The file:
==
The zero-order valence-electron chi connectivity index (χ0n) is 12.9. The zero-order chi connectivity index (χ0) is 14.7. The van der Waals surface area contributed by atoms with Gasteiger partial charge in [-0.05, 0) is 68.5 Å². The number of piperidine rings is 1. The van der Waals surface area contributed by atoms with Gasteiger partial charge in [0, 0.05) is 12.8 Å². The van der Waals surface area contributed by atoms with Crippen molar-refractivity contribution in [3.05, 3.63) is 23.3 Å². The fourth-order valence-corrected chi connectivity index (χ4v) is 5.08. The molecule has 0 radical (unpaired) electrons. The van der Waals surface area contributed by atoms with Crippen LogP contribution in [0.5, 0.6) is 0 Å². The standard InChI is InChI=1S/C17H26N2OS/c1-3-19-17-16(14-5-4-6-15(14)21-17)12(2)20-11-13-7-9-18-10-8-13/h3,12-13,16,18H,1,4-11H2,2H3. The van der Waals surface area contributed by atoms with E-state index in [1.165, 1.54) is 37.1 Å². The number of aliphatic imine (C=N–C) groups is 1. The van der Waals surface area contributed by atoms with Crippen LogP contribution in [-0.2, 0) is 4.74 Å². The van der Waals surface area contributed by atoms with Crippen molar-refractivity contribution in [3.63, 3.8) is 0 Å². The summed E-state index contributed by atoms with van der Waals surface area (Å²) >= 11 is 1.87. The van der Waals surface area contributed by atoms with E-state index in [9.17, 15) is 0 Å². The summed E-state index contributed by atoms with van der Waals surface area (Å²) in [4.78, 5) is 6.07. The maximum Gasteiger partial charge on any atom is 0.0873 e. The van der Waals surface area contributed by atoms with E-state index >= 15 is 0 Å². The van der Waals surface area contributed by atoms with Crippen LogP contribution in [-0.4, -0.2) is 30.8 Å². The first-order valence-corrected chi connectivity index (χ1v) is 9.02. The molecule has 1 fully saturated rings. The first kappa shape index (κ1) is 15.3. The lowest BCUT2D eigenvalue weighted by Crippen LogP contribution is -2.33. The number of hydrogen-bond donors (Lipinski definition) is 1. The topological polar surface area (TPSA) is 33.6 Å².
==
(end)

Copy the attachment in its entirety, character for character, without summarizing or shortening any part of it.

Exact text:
The zero-order valence-electron chi connectivity index (χ0n) is 12.9. The zero-order chi connectivity index (χ0) is 14.7. The van der Waals surface area contributed by atoms with Gasteiger partial charge in [-0.05, 0) is 68.5 Å². The number of piperidine rings is 1. The van der Waals surface area contributed by atoms with Gasteiger partial charge in [0, 0.05) is 12.8 Å². The van der Waals surface area contributed by atoms with Crippen molar-refractivity contribution in [3.05, 3.63) is 23.3 Å². The fourth-order valence-corrected chi connectivity index (χ4v) is 5.08. The molecule has 0 radical (unpaired) electrons. The van der Waals surface area contributed by atoms with Crippen LogP contribution in [0.5, 0.6) is 0 Å². The standard InChI is InChI=1S/C17H26N2OS/c1-3-19-17-16(14-5-4-6-15(14)21-17)12(2)20-11-13-7-9-18-10-8-13/h3,12-13,16,18H,1,4-11H2,2H3. The van der Waals surface area contributed by atoms with E-state index in [1.165, 1.54) is 37.1 Å². The number of aliphatic imine (C=N–C) groups is 1. The van der Waals surface area contributed by atoms with Crippen LogP contribution in [-0.2, 0) is 4.74 Å². The van der Waals surface area contributed by atoms with Crippen molar-refractivity contribution in [3.63, 3.8) is 0 Å². The summed E-state index contributed by atoms with van der Waals surface area (Å²) >= 11 is 1.87. The van der Waals surface area contributed by atoms with E-state index in [9.17, 15) is 0 Å². The summed E-state index contributed by atoms with van der Waals surface area (Å²) in [4.78, 5) is 6.07. The maximum Gasteiger partial charge on any atom is 0.0873 e. The van der Waals surface area contributed by atoms with E-state index >= 15 is 0 Å². The van der Waals surface area contributed by atoms with Crippen LogP contribution in [-0.4, -0.2) is 30.8 Å². The first-order valence-corrected chi connectivity index (χ1v) is 9.02. The molecule has 1 fully saturated rings. The first kappa shape index (κ1) is 15.3. The lowest BCUT2D eigenvalue weighted by Crippen LogP contribution is -2.33. The number of hydrogen-bond donors (Lipinski definition) is 1. The topological polar surface area (TPSA) is 33.6 Å².